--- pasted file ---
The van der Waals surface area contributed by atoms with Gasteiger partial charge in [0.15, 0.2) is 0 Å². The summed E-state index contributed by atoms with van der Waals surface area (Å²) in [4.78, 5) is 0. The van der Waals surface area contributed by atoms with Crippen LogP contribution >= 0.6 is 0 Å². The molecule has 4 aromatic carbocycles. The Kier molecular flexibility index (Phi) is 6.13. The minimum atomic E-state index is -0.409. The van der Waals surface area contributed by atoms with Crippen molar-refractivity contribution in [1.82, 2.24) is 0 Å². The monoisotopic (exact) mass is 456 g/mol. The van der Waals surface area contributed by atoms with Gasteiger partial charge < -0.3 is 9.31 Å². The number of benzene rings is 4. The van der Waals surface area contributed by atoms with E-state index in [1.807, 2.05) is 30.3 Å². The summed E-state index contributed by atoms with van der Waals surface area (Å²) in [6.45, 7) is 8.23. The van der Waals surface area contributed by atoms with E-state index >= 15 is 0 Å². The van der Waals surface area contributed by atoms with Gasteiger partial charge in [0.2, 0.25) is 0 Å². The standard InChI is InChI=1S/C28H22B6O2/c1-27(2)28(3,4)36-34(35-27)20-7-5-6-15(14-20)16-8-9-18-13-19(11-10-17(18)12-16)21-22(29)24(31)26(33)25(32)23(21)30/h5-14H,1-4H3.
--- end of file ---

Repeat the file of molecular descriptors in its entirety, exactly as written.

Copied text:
The van der Waals surface area contributed by atoms with Gasteiger partial charge in [0.15, 0.2) is 0 Å². The summed E-state index contributed by atoms with van der Waals surface area (Å²) in [4.78, 5) is 0. The van der Waals surface area contributed by atoms with Crippen LogP contribution >= 0.6 is 0 Å². The molecule has 4 aromatic carbocycles. The Kier molecular flexibility index (Phi) is 6.13. The minimum atomic E-state index is -0.409. The van der Waals surface area contributed by atoms with Crippen molar-refractivity contribution in [1.82, 2.24) is 0 Å². The monoisotopic (exact) mass is 456 g/mol. The van der Waals surface area contributed by atoms with Gasteiger partial charge < -0.3 is 9.31 Å². The number of benzene rings is 4. The van der Waals surface area contributed by atoms with E-state index in [1.807, 2.05) is 30.3 Å². The summed E-state index contributed by atoms with van der Waals surface area (Å²) in [6.45, 7) is 8.23. The van der Waals surface area contributed by atoms with E-state index >= 15 is 0 Å². The van der Waals surface area contributed by atoms with Gasteiger partial charge in [0.2, 0.25) is 0 Å². The standard InChI is InChI=1S/C28H22B6O2/c1-27(2)28(3,4)36-34(35-27)20-7-5-6-15(14-20)16-8-9-18-13-19(11-10-17(18)12-16)21-22(29)24(31)26(33)25(32)23(21)30/h5-14H,1-4H3.